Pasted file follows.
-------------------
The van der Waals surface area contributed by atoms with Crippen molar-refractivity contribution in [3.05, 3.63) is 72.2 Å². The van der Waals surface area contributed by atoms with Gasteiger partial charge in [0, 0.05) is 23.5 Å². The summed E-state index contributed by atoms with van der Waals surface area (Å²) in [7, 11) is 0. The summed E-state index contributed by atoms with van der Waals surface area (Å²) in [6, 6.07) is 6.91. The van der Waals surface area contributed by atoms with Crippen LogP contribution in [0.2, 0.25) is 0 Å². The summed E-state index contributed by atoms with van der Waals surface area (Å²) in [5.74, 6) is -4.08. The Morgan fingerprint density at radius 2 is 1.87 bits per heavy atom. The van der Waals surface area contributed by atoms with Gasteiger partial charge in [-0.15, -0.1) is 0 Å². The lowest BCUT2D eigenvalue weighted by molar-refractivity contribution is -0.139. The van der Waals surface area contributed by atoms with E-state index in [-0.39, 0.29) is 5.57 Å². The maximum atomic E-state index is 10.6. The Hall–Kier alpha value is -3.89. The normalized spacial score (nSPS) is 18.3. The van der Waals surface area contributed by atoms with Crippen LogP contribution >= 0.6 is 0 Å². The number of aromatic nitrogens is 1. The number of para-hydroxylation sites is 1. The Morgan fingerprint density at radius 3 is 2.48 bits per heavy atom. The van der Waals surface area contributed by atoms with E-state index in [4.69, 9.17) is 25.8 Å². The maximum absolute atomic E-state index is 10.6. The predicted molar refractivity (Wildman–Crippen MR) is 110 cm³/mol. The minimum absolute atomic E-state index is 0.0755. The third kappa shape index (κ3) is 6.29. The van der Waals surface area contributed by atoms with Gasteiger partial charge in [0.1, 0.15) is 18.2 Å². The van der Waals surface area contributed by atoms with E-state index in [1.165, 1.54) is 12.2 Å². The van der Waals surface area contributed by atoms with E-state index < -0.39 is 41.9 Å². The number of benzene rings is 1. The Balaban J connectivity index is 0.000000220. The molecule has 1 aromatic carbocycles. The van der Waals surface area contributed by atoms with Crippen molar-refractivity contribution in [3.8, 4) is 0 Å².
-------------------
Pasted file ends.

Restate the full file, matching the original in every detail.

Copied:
The van der Waals surface area contributed by atoms with Crippen molar-refractivity contribution in [3.05, 3.63) is 72.2 Å². The van der Waals surface area contributed by atoms with Gasteiger partial charge in [0, 0.05) is 23.5 Å². The summed E-state index contributed by atoms with van der Waals surface area (Å²) in [7, 11) is 0. The summed E-state index contributed by atoms with van der Waals surface area (Å²) in [6, 6.07) is 6.91. The van der Waals surface area contributed by atoms with Crippen LogP contribution in [0.2, 0.25) is 0 Å². The summed E-state index contributed by atoms with van der Waals surface area (Å²) in [5.74, 6) is -4.08. The Morgan fingerprint density at radius 2 is 1.87 bits per heavy atom. The van der Waals surface area contributed by atoms with Gasteiger partial charge in [-0.15, -0.1) is 0 Å². The lowest BCUT2D eigenvalue weighted by molar-refractivity contribution is -0.139. The van der Waals surface area contributed by atoms with E-state index in [-0.39, 0.29) is 5.57 Å². The maximum atomic E-state index is 10.6. The Hall–Kier alpha value is -3.89. The normalized spacial score (nSPS) is 18.3. The van der Waals surface area contributed by atoms with Crippen LogP contribution >= 0.6 is 0 Å². The number of aromatic nitrogens is 1. The number of para-hydroxylation sites is 1. The Morgan fingerprint density at radius 3 is 2.48 bits per heavy atom. The van der Waals surface area contributed by atoms with E-state index in [4.69, 9.17) is 25.8 Å². The maximum absolute atomic E-state index is 10.6. The predicted molar refractivity (Wildman–Crippen MR) is 110 cm³/mol. The minimum absolute atomic E-state index is 0.0755. The third kappa shape index (κ3) is 6.29. The van der Waals surface area contributed by atoms with Gasteiger partial charge in [0.1, 0.15) is 18.2 Å². The van der Waals surface area contributed by atoms with E-state index in [1.165, 1.54) is 12.2 Å². The van der Waals surface area contributed by atoms with E-state index < -0.39 is 41.9 Å². The number of benzene rings is 1. The Balaban J connectivity index is 0.000000220. The molecule has 1 aromatic carbocycles. The van der Waals surface area contributed by atoms with Crippen molar-refractivity contribution in [3.8, 4) is 0 Å².